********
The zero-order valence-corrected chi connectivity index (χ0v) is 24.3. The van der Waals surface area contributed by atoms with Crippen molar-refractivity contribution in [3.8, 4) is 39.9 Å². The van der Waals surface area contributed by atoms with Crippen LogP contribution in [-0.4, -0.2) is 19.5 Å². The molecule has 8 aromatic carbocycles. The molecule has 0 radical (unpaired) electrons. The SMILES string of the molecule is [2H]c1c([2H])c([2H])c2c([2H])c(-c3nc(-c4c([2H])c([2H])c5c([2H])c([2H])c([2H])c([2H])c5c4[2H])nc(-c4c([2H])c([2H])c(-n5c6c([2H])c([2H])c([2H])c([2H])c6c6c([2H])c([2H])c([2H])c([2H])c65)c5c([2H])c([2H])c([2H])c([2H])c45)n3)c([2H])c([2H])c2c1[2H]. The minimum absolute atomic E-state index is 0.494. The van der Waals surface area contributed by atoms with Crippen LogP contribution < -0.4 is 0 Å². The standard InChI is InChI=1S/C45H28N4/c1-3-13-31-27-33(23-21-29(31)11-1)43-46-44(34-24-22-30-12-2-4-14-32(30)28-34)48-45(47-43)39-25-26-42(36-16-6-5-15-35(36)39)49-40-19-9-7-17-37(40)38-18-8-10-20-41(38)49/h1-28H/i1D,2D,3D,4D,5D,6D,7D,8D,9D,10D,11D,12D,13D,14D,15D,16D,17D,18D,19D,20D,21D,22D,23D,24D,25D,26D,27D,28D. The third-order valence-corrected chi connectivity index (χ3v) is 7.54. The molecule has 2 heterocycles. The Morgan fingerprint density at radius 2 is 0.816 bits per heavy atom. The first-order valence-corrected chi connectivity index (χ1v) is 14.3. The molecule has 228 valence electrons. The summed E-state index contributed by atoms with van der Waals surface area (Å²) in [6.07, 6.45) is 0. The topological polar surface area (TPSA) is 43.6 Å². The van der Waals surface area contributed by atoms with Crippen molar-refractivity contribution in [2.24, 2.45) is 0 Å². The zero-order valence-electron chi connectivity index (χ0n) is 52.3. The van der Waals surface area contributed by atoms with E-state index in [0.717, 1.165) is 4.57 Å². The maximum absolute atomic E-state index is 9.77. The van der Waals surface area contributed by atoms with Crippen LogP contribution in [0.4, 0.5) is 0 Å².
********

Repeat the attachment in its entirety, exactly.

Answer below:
The zero-order valence-corrected chi connectivity index (χ0v) is 24.3. The van der Waals surface area contributed by atoms with Crippen molar-refractivity contribution in [3.8, 4) is 39.9 Å². The van der Waals surface area contributed by atoms with Crippen LogP contribution in [-0.4, -0.2) is 19.5 Å². The molecule has 8 aromatic carbocycles. The molecule has 0 radical (unpaired) electrons. The SMILES string of the molecule is [2H]c1c([2H])c([2H])c2c([2H])c(-c3nc(-c4c([2H])c([2H])c5c([2H])c([2H])c([2H])c([2H])c5c4[2H])nc(-c4c([2H])c([2H])c(-n5c6c([2H])c([2H])c([2H])c([2H])c6c6c([2H])c([2H])c([2H])c([2H])c65)c5c([2H])c([2H])c([2H])c([2H])c45)n3)c([2H])c([2H])c2c1[2H]. The minimum absolute atomic E-state index is 0.494. The van der Waals surface area contributed by atoms with Crippen LogP contribution < -0.4 is 0 Å². The standard InChI is InChI=1S/C45H28N4/c1-3-13-31-27-33(23-21-29(31)11-1)43-46-44(34-24-22-30-12-2-4-14-32(30)28-34)48-45(47-43)39-25-26-42(36-16-6-5-15-35(36)39)49-40-19-9-7-17-37(40)38-18-8-10-20-41(38)49/h1-28H/i1D,2D,3D,4D,5D,6D,7D,8D,9D,10D,11D,12D,13D,14D,15D,16D,17D,18D,19D,20D,21D,22D,23D,24D,25D,26D,27D,28D. The third-order valence-corrected chi connectivity index (χ3v) is 7.54. The molecule has 2 heterocycles. The Morgan fingerprint density at radius 2 is 0.816 bits per heavy atom. The first-order valence-corrected chi connectivity index (χ1v) is 14.3. The molecule has 228 valence electrons. The summed E-state index contributed by atoms with van der Waals surface area (Å²) in [6.07, 6.45) is 0. The topological polar surface area (TPSA) is 43.6 Å². The van der Waals surface area contributed by atoms with Crippen molar-refractivity contribution in [2.24, 2.45) is 0 Å². The zero-order valence-electron chi connectivity index (χ0n) is 52.3. The van der Waals surface area contributed by atoms with E-state index in [0.717, 1.165) is 4.57 Å². The maximum absolute atomic E-state index is 9.77. The van der Waals surface area contributed by atoms with Crippen LogP contribution in [0.4, 0.5) is 0 Å².